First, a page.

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A closer look at where the US Olympics medals came from

Posted by Staff  February 24, 2014 11:26 AM

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The United States may have set a record for number of participants sent to the Winter Games in Sochi, but it can be said that the overall results were not as satisfying.

Americans brought home 28 medals from the 2014 Winter Olympics, five behind Russia for the overall lead. While second place may be successful for some countries, it was far from what the US expected heading into the Games.

The overall medal count was strong, but when looking at the numbers individually, some interesting stats emerge. For example, of the 28 medals Americans won in Sochi, nine were in events that were making their Olympic debut: six in slopestyle skiing and snowboarding; two in halfpipe skiing; and one in team figure skating.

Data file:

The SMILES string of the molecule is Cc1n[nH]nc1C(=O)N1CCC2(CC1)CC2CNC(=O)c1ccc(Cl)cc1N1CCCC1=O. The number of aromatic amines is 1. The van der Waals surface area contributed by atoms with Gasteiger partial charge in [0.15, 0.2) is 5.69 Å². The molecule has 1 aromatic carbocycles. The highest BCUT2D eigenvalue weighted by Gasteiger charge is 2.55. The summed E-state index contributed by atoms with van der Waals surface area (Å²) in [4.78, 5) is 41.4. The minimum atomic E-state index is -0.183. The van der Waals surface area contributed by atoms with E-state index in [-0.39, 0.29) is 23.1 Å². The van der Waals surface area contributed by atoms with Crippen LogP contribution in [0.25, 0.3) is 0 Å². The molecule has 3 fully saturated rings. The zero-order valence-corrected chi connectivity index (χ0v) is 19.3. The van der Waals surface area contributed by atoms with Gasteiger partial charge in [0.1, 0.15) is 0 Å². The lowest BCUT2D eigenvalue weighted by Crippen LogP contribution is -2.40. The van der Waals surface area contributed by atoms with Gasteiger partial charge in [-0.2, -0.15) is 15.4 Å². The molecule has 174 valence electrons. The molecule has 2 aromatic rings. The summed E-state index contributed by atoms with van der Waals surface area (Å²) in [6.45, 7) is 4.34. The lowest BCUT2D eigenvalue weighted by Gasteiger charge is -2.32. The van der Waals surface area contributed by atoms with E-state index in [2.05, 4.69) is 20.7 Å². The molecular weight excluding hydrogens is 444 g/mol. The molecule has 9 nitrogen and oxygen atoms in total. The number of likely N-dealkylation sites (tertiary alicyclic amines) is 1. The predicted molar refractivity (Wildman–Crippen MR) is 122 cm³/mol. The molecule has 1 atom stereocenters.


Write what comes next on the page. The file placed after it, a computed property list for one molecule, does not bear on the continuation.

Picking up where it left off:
Here is a breakdown of where the US’s medals came from at the 2014 Winter Games.

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Had these events not been added to the Olympics lineup this year, these Olympics would have gone down as the lowest medal count since the US brought home 13 from Nagano, Japan, in 1998, a far cry from Vancouver 2010, where the US topped the medal stand with 37.

Success in “traditional” Winter Olympics sports was more scarce for the US than usual. Two noticeable areas were in speed skating and figure skating, as the Americans were completely shut out in speed skating for the first time since 1984, while the figure skaters accounted for just one medal in the sport’s four disciplines, their poorest showing since 1994.

An area the US has gained momentum over the past few Olympics are in “X Games” style sports, where big air and stunning tricks reign supreme. “X Games” sports at the Olympics encompass more modern events that focus on extreme displays shown by athletes on the course, but are not necessarily limited to just events that are a part of X Games competition. Here is a look at how the US medal count in those events compared to “traditional” Winter Olympics sports.

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The US has seen a greater rise in participation among these “X Games” sports over the past decade, with more young athletes choosing to pursue them over the traditional sports.

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